From ancient byways to modern highways, glimpses of faith are everywhere...

Sunday, May 31, 2015

'Onward, Christian Soldiers': To what avail?

(Public Domain)
The use of military imagery in Scripture and song is nothing new.  Nevertheless, it must be asked:  Does violence, even in the name of self-defense, have any rightful place within Christianity?

Spurred on by recent headlines regarding the beheading of an ISIS jihadist by a Christian, Inquisitr wrestles with this very question.  In an article which asks whether Jesus’ teachings allow for this, no definitive answer is offered.

This conclusion is instead given:  It is difficult to say whether the beheading was an act of justice or an act of spite against an enemy who shows little mercy.

Affording this Christian soldier the benefit of the doubt, let’s say that the beheading was “an act of justice.”  Since many a Christian has been beheaded by ISIS, justice might call for such retaliation.

However, is justice (which is often interpreted as “an eye for an eye, a tooth for a tooth”) truly compatible with Jesus’ teachings?  Although Martin Luther claimed that soldiering is a “legitimate and godly calling and occupation,” could there have been a more merciful way of soldiering on in this particular instance?

Is mimicking an enemy’s brutality considered rightful?  Would more restorative means of justice have been both possible and preferable?


Copyright May 31, 2015 by Linda Van Slyke   All Rights Reserved

Saturday, May 30, 2015

Introvert No-Nos

'I'm Nobody!  Who are you?'  (Public Domain)
Those who are not the life of the party are often tempted to skip it altogether.

That’s because they might be accosted with comments such as these:

Cat got your tongue?
Why so glum, chum?
You anti-social or something?
It doesn’t cost anything to smile.
Is something the matter?

Amy Odell of Cosmopolitan describes what goes through the minds of many when they hear comments like this:

I wasn’t feeling glum until you flung these assumptions at me.  It’s not that I don’t like people, it merely takes me some time to cozy up with folks.  ‘I just like to take in what’s going on around me before I react to it.’

These introvert thoughts sound perfectly reasonable when viewed objectively.  However, we live in a society that is dominated by extraversion.  Introverts, therefore, tend to be misunderstood and often shunned. 


Copyright May 30, 2015 by Linda Van Slyke   All Rights Reserved

Friday, May 29, 2015

St. Frances Xavier Cabrini: Whose church is it?

Vatican City   (Photo by Diliff) 
According to the Boston Archdiocese of the Roman Catholic Church, St. Frances Xavier Cabrini closed 11 years ago.

However, its congregants see things quite differently.  For these past 11 years, they have been holding “vigils in shifts, 24 hours a day, seven days a week – sleeping on the floor and in pews and holding Sunday service…”

Jon Rogers, founder of The Friends of St. Frances Xavier Cabrini, explained to Fox News that this church was “thriving” when the decision was made to close it.

Some congregants are therefore claiming that the archdiocese is eyeing the prime real estate that the church sits upon in order to “pay off clergy sex abuse cases.”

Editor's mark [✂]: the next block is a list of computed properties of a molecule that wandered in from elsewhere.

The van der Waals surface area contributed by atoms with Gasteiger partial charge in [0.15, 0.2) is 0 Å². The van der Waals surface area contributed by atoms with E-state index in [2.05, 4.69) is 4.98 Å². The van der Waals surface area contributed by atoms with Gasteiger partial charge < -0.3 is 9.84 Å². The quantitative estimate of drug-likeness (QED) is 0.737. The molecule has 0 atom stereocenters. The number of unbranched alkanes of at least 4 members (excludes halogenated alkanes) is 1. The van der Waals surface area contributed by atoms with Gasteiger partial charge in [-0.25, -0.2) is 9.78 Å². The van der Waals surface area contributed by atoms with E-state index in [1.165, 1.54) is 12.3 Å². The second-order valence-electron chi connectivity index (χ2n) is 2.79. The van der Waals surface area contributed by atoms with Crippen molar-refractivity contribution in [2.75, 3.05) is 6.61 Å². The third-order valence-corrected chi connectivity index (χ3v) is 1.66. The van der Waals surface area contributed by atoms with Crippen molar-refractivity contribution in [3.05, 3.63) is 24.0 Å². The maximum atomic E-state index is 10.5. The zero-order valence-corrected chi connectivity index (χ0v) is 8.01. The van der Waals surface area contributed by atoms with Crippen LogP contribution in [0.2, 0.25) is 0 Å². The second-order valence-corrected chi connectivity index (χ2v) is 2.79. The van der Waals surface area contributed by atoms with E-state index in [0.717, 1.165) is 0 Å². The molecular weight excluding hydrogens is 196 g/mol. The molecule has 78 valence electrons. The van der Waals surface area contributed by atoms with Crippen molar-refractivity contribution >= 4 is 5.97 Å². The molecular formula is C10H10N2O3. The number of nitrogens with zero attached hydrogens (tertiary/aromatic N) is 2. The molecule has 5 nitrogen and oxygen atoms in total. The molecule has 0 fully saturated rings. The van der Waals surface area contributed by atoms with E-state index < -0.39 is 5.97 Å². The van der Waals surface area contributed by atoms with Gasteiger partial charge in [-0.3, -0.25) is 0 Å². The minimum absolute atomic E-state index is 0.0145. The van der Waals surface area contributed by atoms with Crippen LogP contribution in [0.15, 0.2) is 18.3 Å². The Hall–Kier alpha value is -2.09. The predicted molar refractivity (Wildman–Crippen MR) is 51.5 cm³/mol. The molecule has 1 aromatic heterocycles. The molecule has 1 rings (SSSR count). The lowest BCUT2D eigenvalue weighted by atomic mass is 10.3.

Rogers stated:  You don’t get to hurt children and then steal our church to pay off your crimes.  He feels that St. Frances Xavier Cabrini belongs to the parishioners who have “maintained the 55-year-old building over the years, spending thousands of dollars on repairs and renovations…”   

Archdiocese spokesman Terry Donilon emphatically denies the accusations about paying off sex-abuse cases.  He claims that St Frances Xavier Cabrini had experienced “a decline in Mass attendance.”

The archdiocese is meanwhile still paying “for the electricity and heat, as well as the occasional landscaping and snow plowing.”

So whose church is it?  Does it belong to those “rebel occupants” who are willing to be “arrested as trespassers, if necessary,” or is it instead the Vatican’s?

Perhaps the One to whom the Church actually belongs will help them all to settle this dispute peacefully…


Copyright May 29, 2015 by Linda Van Slyke   All Rights Reserved

Thursday, May 28, 2015

News from Afar: Loving 'Lucy' not enough

Valley of Dry Bones  (Gustave Dore)
It seems as though Australopithecus afarensis (friends call her “Lucy”) may have hogged the evolutionary spotlight long enough.

These days, another hominid has joined the party of alleged human ancestors.  This latest “find” (consisting of “fossilized remains” with “bones that are clearly different from Lucy’s”) has been named Australopithecus deyiremeda (“deyiremeda” meaning “close relative” in the Afar language).

Zacharias Abubeker of the AFP explains that both these hominid remains have been found in the Afar region of Ethiopia, within a mere 35 km of one another.  “Fierce squabbles” have already been developing as to where each should be placed “in the [human] family tree.”

Whether this “family tree” is rooted in the Afar, rather than in the Garden of Eden, is by far the bigger and fiercer “squabble.”

Yohannes Haile-Selassie of the Cleveland Museum of Natural History has confessed:  Some of our colleagues are going to be skeptical about this new species, which is not unusual.

Perhaps such essential research should extend beyond the Valley of Dry Bones and into the realm of Living Waters.


Copyright May 28, 2015 by Linda Van Slyke   All Rights Reserved